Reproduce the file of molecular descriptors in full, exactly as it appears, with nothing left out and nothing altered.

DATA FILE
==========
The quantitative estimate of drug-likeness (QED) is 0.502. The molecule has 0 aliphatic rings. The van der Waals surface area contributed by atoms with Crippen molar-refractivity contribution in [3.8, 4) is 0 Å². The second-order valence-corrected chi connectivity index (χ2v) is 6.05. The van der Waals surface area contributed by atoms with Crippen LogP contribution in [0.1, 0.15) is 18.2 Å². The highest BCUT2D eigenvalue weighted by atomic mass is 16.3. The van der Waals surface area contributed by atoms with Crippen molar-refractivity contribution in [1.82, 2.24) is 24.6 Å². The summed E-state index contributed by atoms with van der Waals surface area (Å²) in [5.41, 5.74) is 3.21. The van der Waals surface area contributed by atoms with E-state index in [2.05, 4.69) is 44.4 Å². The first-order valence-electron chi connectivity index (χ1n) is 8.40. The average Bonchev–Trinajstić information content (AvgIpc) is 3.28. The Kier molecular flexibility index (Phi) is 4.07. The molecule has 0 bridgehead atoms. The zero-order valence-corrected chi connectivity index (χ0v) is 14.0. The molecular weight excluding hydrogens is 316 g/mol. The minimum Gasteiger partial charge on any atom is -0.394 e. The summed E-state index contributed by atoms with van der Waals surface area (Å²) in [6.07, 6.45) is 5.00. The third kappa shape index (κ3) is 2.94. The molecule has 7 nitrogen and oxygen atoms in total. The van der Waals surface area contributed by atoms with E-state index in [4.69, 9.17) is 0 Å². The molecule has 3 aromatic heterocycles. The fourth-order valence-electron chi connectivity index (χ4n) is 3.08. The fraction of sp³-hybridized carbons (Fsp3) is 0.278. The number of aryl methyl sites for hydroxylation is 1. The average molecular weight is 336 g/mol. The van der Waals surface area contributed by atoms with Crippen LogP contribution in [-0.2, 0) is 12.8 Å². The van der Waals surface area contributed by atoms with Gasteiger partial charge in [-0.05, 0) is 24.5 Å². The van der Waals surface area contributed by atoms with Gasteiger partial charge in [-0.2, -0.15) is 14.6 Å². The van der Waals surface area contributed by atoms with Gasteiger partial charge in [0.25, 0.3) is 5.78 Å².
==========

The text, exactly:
The quantitative estimate of drug-likeness (QED) is 0.502. The molecule has 0 aliphatic rings. The van der Waals surface area contributed by atoms with Crippen molar-refractivity contribution in [3.8, 4) is 0 Å². The second-order valence-corrected chi connectivity index (χ2v) is 6.05. The van der Waals surface area contributed by atoms with Crippen LogP contribution in [0.1, 0.15) is 18.2 Å². The highest BCUT2D eigenvalue weighted by atomic mass is 16.3. The van der Waals surface area contributed by atoms with Crippen molar-refractivity contribution in [1.82, 2.24) is 24.6 Å². The summed E-state index contributed by atoms with van der Waals surface area (Å²) in [5.41, 5.74) is 3.21. The van der Waals surface area contributed by atoms with E-state index in [2.05, 4.69) is 44.4 Å². The first-order valence-electron chi connectivity index (χ1n) is 8.40. The average Bonchev–Trinajstić information content (AvgIpc) is 3.28. The Kier molecular flexibility index (Phi) is 4.07. The molecule has 0 bridgehead atoms. The zero-order valence-corrected chi connectivity index (χ0v) is 14.0. The molecular weight excluding hydrogens is 316 g/mol. The minimum Gasteiger partial charge on any atom is -0.394 e. The summed E-state index contributed by atoms with van der Waals surface area (Å²) in [6.07, 6.45) is 5.00. The third kappa shape index (κ3) is 2.94. The molecule has 7 nitrogen and oxygen atoms in total. The van der Waals surface area contributed by atoms with E-state index in [4.69, 9.17) is 0 Å². The molecule has 3 aromatic heterocycles. The fourth-order valence-electron chi connectivity index (χ4n) is 3.08. The fraction of sp³-hybridized carbons (Fsp3) is 0.278. The number of aryl methyl sites for hydroxylation is 1. The average molecular weight is 336 g/mol. The van der Waals surface area contributed by atoms with Crippen LogP contribution in [-0.2, 0) is 12.8 Å². The van der Waals surface area contributed by atoms with Gasteiger partial charge in [-0.05, 0) is 24.5 Å². The van der Waals surface area contributed by atoms with Gasteiger partial charge in [-0.2, -0.15) is 14.6 Å². The van der Waals surface area contributed by atoms with Gasteiger partial charge in [0.25, 0.3) is 5.78 Å².